Electric Kettles?

Discussion in 'Kitchen Appliances, Cookware, Gadgets & Cookbooks' started by morning glory, Jun 6, 2018.

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  1. morning glory

    morning glory Obsessive cook Staff Member

    I think I'd be pretty safe in saying that pretty well 99% of UK homes use an electric kettle. Mine is on and off umpteen times a day. Its so much quicker than boiling water on a hob - I use it for boiling water before adding veg to a pan amongst other things as well as making hot drinks.

    However @buckytom mentioned in another thread (see here) that many American homes don't have a kettle of boiling water to hand. Does this mean that Americans don't have electric kettles?

    What type of kettle do you use, if any? What do you use it for? Mine is a simple cordless one and will boil a litre of water in 2 minutes.
     
    buckytom likes this.
  2. medtran49

    medtran49 Senior Member

    Location:
    SE Florida
    No kettle here. Water gets boiled in a saucepan or pot. We cover them so they will boil faster, though with 1 of the induction burners, a 6 quart (24 cups) pot of water for pasta will boil in about 4 minutes. The 8 quart pot takes a few minutes longer.

    You have to remember, we in the US don't drink hot tea for the most part and coffee is made in a coffeemaker of some kind by the vast majority of Americans. A few us of use French presses but definitely a minority by far.
     
    Last edited: Jun 6, 2018
    buckytom likes this.
  3. Shermie

    Shermie Senior Member

    Location:
    Brighton, MA.
    mainstays electric kettle_.jpg

    Here's mine!! :wink:
     
  4. morning glory

    morning glory Obsessive cook Staff Member

    Here is another theory: http://uk.businessinsider.com/why-americans-dont-use-electric-kettles-stove-top-2015-12

     
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  5. morning glory

    morning glory Obsessive cook Staff Member

    The voltage theory may be the real reason - in France (they drink very little tea) electric kettles are very popular:

    https://www.ouiinfrance.com/things-you-find-in-kitchens-in-france/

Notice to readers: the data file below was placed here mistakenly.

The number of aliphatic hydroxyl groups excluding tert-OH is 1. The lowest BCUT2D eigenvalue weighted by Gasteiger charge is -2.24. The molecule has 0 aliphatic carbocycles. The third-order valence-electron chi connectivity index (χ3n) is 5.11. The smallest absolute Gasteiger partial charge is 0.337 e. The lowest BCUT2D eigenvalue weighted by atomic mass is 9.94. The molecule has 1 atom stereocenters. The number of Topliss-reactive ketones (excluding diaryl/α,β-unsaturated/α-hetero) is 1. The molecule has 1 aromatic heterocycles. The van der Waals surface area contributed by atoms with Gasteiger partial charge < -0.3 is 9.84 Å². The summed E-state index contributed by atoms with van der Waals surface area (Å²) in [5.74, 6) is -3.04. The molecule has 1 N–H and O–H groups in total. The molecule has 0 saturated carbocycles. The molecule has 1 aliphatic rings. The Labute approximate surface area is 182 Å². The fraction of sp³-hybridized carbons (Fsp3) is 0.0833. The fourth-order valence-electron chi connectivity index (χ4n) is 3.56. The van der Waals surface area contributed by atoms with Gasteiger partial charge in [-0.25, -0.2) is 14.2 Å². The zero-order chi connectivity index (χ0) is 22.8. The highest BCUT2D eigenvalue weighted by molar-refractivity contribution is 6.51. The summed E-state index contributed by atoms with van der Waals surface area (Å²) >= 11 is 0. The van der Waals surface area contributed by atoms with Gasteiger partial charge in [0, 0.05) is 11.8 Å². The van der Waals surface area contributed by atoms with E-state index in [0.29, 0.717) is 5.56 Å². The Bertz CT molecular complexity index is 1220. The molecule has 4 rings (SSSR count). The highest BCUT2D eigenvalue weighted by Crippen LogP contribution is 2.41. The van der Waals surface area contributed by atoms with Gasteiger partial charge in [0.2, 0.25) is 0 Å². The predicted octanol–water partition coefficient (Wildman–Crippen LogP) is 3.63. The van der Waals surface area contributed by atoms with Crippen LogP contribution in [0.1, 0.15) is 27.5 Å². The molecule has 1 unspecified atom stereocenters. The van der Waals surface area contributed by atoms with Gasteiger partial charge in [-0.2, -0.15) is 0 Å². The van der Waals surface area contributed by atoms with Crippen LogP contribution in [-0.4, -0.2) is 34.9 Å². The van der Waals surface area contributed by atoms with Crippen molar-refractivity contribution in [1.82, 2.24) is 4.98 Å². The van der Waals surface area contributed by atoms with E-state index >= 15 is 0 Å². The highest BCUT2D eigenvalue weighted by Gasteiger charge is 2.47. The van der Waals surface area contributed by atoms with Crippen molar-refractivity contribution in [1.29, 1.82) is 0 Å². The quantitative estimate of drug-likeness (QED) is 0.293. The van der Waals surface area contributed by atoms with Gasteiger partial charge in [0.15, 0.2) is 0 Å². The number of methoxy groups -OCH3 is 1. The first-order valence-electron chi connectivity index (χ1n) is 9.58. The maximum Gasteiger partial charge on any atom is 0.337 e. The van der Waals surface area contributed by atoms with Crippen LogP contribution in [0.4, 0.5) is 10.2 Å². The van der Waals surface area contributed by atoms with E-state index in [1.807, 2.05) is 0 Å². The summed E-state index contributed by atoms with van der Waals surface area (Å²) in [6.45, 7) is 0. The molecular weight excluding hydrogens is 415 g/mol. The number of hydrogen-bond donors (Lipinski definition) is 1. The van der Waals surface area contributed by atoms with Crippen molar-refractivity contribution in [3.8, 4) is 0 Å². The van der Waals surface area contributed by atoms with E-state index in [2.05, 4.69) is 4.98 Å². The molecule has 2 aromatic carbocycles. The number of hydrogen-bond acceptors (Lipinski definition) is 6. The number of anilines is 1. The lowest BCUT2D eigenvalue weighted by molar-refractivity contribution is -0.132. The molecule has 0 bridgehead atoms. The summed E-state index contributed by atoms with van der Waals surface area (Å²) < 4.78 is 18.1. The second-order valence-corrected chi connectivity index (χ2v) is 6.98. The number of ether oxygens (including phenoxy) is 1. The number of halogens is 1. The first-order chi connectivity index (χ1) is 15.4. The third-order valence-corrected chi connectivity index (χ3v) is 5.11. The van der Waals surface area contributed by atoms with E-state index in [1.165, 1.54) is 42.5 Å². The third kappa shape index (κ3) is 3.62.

Similarly in Germany - almost everyone has an electric kettle and they don't really drink tea either.
     
    buckytom likes this.
  6. Yorky

    Yorky Uncomfortably numb

    We have this one which is only used once or twice in a normal day; initially for my morning coffee.

    [​IMG]

    Thais don't use kettles much as they prefer water heaters like this, for example.

    [​IMG]
     
    Last edited: Jun 7, 2018
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  7. morning glory

    morning glory Obsessive cook Staff Member

    Isn't that just a kettle in a different shape?
     
  8. Yorky

    Yorky Uncomfortably numb

    No. It's a continuous off/on water heater. I believe it only keeps the water hot and never appears to boil (unless you're quick). I've never had a hot cup of coffee out of one yet. The warm water is removed by pressing the pump on the top.
     
  9. morning glory

    morning glory Obsessive cook Staff Member

    OK. What is it used for then?
     
  10. buckytom

    buckytom Senior Member

    Tepid foot baths?
     
    morning glory likes this.
  11. Duck59

    Duck59 Über Member Staff Member

    Location:
    Fife, Scotland
    My early mornings in Eritrea were improved considerably after I managed to acquire an electric kettle. Previously, I had to boil a kettle on a tiny stove. Given that I had to be up at five in the morning, I found this an irritating chore just to get my early cup of tea. Fortunately, I managed to acquire an electric kettle from a marine biologist who was returning to the UK. He charged me a tenner for it, which was a bit steep, but probably worth it in the long run.
     
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  12. buckytom

    buckytom Senior Member

    That deal sounds a little fishy...
     
    morning glory likes this.
  13. Duck59

    Duck59 Über Member Staff Member

    Location:
    Fife, Scotland
    He was a shark.
     
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  14. Folk in the US not having a kettle? Maybe it's a geographic thing. My experience, on both east and west coasts of northern US, is that everyone (ok, 99% using OP's terminology) uses a kettle.
    So, possibly in the north folk do, but not in the south?
    I am happy to be corrected by those currently living there.
     
    morning glory likes this.
  15. Yorky

    Yorky Uncomfortably numb

    AFAIK (I don't have one) it just sits there connected to the mains and keeps the water at a temperature of between warm and boiling, i.e. it will click in when the temperature reaches a certain level (90 degC?) and click out when it reaches 100 degC ad infinitum. It's used for warm coffee/chocolate/Owaltine, etc.
     

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